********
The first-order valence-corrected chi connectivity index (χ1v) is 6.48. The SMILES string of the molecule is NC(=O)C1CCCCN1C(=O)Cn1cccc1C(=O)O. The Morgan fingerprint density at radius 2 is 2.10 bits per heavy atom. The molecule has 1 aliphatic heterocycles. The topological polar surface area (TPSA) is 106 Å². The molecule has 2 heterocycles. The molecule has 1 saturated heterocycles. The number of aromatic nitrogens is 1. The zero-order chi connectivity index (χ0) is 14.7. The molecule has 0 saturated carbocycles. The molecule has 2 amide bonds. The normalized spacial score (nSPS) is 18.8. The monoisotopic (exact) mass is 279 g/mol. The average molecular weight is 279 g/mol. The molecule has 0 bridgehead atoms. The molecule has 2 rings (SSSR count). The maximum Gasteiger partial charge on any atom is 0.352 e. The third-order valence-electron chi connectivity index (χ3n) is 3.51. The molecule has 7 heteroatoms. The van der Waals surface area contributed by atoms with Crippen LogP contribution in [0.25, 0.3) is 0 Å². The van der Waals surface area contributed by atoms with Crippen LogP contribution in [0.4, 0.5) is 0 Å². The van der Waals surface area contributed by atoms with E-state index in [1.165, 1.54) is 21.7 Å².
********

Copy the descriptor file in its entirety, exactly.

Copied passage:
The first-order valence-corrected chi connectivity index (χ1v) is 6.48. The SMILES string of the molecule is NC(=O)C1CCCCN1C(=O)Cn1cccc1C(=O)O. The Morgan fingerprint density at radius 2 is 2.10 bits per heavy atom. The molecule has 1 aliphatic heterocycles. The topological polar surface area (TPSA) is 106 Å². The molecule has 2 heterocycles. The molecule has 1 saturated heterocycles. The number of aromatic nitrogens is 1. The zero-order chi connectivity index (χ0) is 14.7. The molecule has 0 saturated carbocycles. The molecule has 2 amide bonds. The normalized spacial score (nSPS) is 18.8. The monoisotopic (exact) mass is 279 g/mol. The average molecular weight is 279 g/mol. The molecule has 0 bridgehead atoms. The molecule has 2 rings (SSSR count). The maximum Gasteiger partial charge on any atom is 0.352 e. The third-order valence-electron chi connectivity index (χ3n) is 3.51. The molecule has 7 heteroatoms. The van der Waals surface area contributed by atoms with Crippen LogP contribution in [0.25, 0.3) is 0 Å². The van der Waals surface area contributed by atoms with Crippen LogP contribution in [0.4, 0.5) is 0 Å². The van der Waals surface area contributed by atoms with E-state index in [1.165, 1.54) is 21.7 Å².